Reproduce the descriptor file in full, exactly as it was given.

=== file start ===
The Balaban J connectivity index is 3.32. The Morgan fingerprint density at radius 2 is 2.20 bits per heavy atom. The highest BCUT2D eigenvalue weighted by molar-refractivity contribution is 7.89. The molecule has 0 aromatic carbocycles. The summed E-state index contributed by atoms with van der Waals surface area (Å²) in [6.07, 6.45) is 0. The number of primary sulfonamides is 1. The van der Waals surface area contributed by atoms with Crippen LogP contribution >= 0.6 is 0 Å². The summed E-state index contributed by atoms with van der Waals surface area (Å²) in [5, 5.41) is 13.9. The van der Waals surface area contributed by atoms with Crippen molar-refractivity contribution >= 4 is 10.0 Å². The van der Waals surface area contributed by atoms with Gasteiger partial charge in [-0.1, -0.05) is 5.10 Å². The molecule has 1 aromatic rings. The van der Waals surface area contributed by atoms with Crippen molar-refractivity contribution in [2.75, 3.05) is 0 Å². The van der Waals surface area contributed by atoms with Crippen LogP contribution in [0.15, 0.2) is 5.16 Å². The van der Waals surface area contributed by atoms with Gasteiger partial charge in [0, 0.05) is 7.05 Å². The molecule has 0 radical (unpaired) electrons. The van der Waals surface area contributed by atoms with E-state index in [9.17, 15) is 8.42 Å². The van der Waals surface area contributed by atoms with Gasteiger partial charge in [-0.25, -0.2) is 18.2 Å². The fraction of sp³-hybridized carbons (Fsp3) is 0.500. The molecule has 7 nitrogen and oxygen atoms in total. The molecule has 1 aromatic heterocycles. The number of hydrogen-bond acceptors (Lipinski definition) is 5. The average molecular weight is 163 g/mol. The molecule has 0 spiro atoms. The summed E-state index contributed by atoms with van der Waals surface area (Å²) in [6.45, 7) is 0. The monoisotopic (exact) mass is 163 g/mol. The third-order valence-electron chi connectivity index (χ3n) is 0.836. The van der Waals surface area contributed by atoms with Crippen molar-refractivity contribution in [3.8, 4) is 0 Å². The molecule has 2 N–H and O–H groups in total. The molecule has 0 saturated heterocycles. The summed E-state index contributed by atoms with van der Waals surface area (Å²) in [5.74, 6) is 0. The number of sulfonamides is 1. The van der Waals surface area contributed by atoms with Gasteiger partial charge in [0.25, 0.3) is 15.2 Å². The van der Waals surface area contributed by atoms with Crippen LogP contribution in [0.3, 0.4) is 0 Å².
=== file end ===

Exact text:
The Balaban J connectivity index is 3.32. The Morgan fingerprint density at radius 2 is 2.20 bits per heavy atom. The highest BCUT2D eigenvalue weighted by molar-refractivity contribution is 7.89. The molecule has 0 aromatic carbocycles. The summed E-state index contributed by atoms with van der Waals surface area (Å²) in [6.07, 6.45) is 0. The number of primary sulfonamides is 1. The van der Waals surface area contributed by atoms with Crippen LogP contribution >= 0.6 is 0 Å². The summed E-state index contributed by atoms with van der Waals surface area (Å²) in [5, 5.41) is 13.9. The van der Waals surface area contributed by atoms with Crippen molar-refractivity contribution >= 4 is 10.0 Å². The van der Waals surface area contributed by atoms with Gasteiger partial charge in [-0.1, -0.05) is 5.10 Å². The molecule has 1 aromatic rings. The van der Waals surface area contributed by atoms with Crippen molar-refractivity contribution in [2.75, 3.05) is 0 Å². The van der Waals surface area contributed by atoms with Crippen LogP contribution in [0.15, 0.2) is 5.16 Å². The van der Waals surface area contributed by atoms with Gasteiger partial charge in [0, 0.05) is 7.05 Å². The molecule has 0 radical (unpaired) electrons. The van der Waals surface area contributed by atoms with E-state index in [9.17, 15) is 8.42 Å². The van der Waals surface area contributed by atoms with Gasteiger partial charge in [-0.25, -0.2) is 18.2 Å². The fraction of sp³-hybridized carbons (Fsp3) is 0.500. The molecule has 7 nitrogen and oxygen atoms in total. The molecule has 1 aromatic heterocycles. The number of hydrogen-bond acceptors (Lipinski definition) is 5. The average molecular weight is 163 g/mol. The molecule has 0 spiro atoms. The summed E-state index contributed by atoms with van der Waals surface area (Å²) in [6.45, 7) is 0. The monoisotopic (exact) mass is 163 g/mol. The third-order valence-electron chi connectivity index (χ3n) is 0.836. The van der Waals surface area contributed by atoms with Crippen molar-refractivity contribution in [3.8, 4) is 0 Å². The molecule has 2 N–H and O–H groups in total. The molecule has 0 saturated heterocycles. The summed E-state index contributed by atoms with van der Waals surface area (Å²) in [5.74, 6) is 0. The number of sulfonamides is 1. The van der Waals surface area contributed by atoms with Gasteiger partial charge in [0.25, 0.3) is 15.2 Å². The van der Waals surface area contributed by atoms with Crippen LogP contribution in [0.3, 0.4) is 0 Å².